In the following weeks, “normal life” didn’t feel normal anymore. It was the first time I’d ever permanently moved away from a place, and it was a feeling of loss I can only describe as grief.

But what happened was that grief pushed me to stay in touch with my close people there — something I’d never been great at prioritizing before. The upswing of facebook helped severely, but it was the first time when I learned how to truly maintain relationships across such great distances. Coming from such a steady small-town upbringing, I had been used to just leaving for a month or two at a time for college, and then coming back and catching up with everyone, then repeat. But I had begun to realize that that only really worked with those long-standing life-long friendships from home. And it only worked with semi-regular visits in place. I’d need to do something different this time.

I have a friend I grew up with who’s blog url is (“The distance is what you make it” for those of you that struggle reading things like hashtags and urls without spaces). I believe she started the blog when she, too, was leaving for a semester abroad.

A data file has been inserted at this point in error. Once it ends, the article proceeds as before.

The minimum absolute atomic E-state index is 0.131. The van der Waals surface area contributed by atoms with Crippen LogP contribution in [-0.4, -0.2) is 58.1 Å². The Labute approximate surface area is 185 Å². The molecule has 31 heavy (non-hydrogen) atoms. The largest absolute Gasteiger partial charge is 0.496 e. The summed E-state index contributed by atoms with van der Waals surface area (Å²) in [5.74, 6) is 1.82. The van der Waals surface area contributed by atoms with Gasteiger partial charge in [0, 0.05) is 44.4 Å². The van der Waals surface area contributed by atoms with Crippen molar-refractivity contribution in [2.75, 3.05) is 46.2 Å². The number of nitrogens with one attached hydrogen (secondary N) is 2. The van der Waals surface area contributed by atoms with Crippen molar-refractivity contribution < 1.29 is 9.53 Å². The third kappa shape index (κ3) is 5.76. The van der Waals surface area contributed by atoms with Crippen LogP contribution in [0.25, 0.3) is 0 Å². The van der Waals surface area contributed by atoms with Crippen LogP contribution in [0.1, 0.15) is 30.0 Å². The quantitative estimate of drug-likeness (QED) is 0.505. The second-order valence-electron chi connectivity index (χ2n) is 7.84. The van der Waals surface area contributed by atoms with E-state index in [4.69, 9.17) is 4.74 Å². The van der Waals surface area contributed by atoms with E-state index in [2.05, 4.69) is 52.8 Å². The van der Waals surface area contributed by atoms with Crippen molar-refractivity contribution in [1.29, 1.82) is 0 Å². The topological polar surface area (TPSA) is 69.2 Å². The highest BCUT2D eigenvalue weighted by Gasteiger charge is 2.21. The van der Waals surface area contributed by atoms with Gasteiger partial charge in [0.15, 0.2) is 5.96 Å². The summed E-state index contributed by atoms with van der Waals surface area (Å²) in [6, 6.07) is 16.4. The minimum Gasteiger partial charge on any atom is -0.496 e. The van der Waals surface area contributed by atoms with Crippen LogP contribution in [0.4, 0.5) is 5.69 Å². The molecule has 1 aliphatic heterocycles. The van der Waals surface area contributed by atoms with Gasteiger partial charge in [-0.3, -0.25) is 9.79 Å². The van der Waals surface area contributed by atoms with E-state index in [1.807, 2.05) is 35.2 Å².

This notion, the distance is what you make it, is dead on. I didn’t learn that fully until I came back from my year in Switzerland. And I shake my head at the admin’s advice at the beginning of my first semester: “Don’t tell them you’ll keep in touch. You won’t.”

I’m not saying I’m great at keeping in touch with everyone. Statistically you can only truly have a limited number of people you’re regularly connected with in life. But coming out of that amazing year of community life, I was driven to try to figure out how to do it with at least some people.

And it’s taught me how to continue to do that as I move around in life. As I move around to different places now, it’s a comfort that my relationships are not cemented by time and place.

Just this summer I got to fulfill my promise to visit those friends Bekky and Sara (and 8 others) again for the first time in 5 years, and it was amazing to be there with them and to feel how incredibly normal it felt to be friends in person still.

My friend Kate told me once, “I think everyone collects something: You collect stories and people.”

And as I’ve continued on in life, and continue to get to know people and want to continue friendships with them even when there’s distance, I think she’s right. As I’ve moved around, I have less friends in every day life as I’m breaking into these new places, but I continually have many close friends all over. And I’m content with that, because my friend’s blog url is right:

The distance is what you make it.

Jo O’Hanlon is an adventurer and storyteller. She tries to be honest about the ugly and hard parts of life, and the beautiful parts too. This blog is one of the places she shares her thoughts and stories.

Other places are

instagram: @jrolicious         twitter: @jrohanlon
Tuesday, November 18th, 2014 | Author: